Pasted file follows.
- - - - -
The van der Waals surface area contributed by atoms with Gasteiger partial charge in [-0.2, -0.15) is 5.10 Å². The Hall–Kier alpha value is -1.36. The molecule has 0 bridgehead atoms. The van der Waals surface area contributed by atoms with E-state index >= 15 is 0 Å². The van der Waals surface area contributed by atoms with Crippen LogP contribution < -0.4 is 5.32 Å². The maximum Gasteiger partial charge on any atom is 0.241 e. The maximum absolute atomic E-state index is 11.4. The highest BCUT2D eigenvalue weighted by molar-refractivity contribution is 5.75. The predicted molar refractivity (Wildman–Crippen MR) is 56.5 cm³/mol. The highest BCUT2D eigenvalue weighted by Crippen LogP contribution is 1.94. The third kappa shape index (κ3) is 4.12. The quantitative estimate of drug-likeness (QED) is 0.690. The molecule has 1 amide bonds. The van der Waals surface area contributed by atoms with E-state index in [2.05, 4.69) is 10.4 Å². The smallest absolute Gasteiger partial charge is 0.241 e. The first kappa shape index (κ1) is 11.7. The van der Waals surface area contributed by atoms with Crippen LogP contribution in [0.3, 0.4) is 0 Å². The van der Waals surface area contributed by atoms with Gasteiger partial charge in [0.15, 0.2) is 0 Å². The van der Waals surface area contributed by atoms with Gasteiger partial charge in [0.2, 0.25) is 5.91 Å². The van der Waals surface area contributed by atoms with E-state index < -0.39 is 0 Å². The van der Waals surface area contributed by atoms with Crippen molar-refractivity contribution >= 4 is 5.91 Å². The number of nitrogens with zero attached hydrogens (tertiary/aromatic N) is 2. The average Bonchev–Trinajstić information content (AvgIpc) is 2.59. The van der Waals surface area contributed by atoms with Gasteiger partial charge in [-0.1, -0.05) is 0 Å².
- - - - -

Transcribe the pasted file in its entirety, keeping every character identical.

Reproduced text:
The van der Waals surface area contributed by atoms with Gasteiger partial charge in [-0.2, -0.15) is 5.10 Å². The Hall–Kier alpha value is -1.36. The molecule has 0 bridgehead atoms. The van der Waals surface area contributed by atoms with E-state index >= 15 is 0 Å². The van der Waals surface area contributed by atoms with Crippen LogP contribution < -0.4 is 5.32 Å². The maximum Gasteiger partial charge on any atom is 0.241 e. The maximum absolute atomic E-state index is 11.4. The highest BCUT2D eigenvalue weighted by molar-refractivity contribution is 5.75. The predicted molar refractivity (Wildman–Crippen MR) is 56.5 cm³/mol. The highest BCUT2D eigenvalue weighted by Crippen LogP contribution is 1.94. The third kappa shape index (κ3) is 4.12. The quantitative estimate of drug-likeness (QED) is 0.690. The molecule has 1 amide bonds. The van der Waals surface area contributed by atoms with E-state index in [2.05, 4.69) is 10.4 Å². The smallest absolute Gasteiger partial charge is 0.241 e. The first kappa shape index (κ1) is 11.7. The van der Waals surface area contributed by atoms with Crippen LogP contribution in [0.3, 0.4) is 0 Å². The van der Waals surface area contributed by atoms with Gasteiger partial charge in [0.15, 0.2) is 0 Å². The van der Waals surface area contributed by atoms with Gasteiger partial charge in [0.2, 0.25) is 5.91 Å². The van der Waals surface area contributed by atoms with E-state index < -0.39 is 0 Å². The van der Waals surface area contributed by atoms with Crippen molar-refractivity contribution >= 4 is 5.91 Å². The number of nitrogens with zero attached hydrogens (tertiary/aromatic N) is 2. The average Bonchev–Trinajstić information content (AvgIpc) is 2.59. The van der Waals surface area contributed by atoms with Gasteiger partial charge in [-0.1, -0.05) is 0 Å².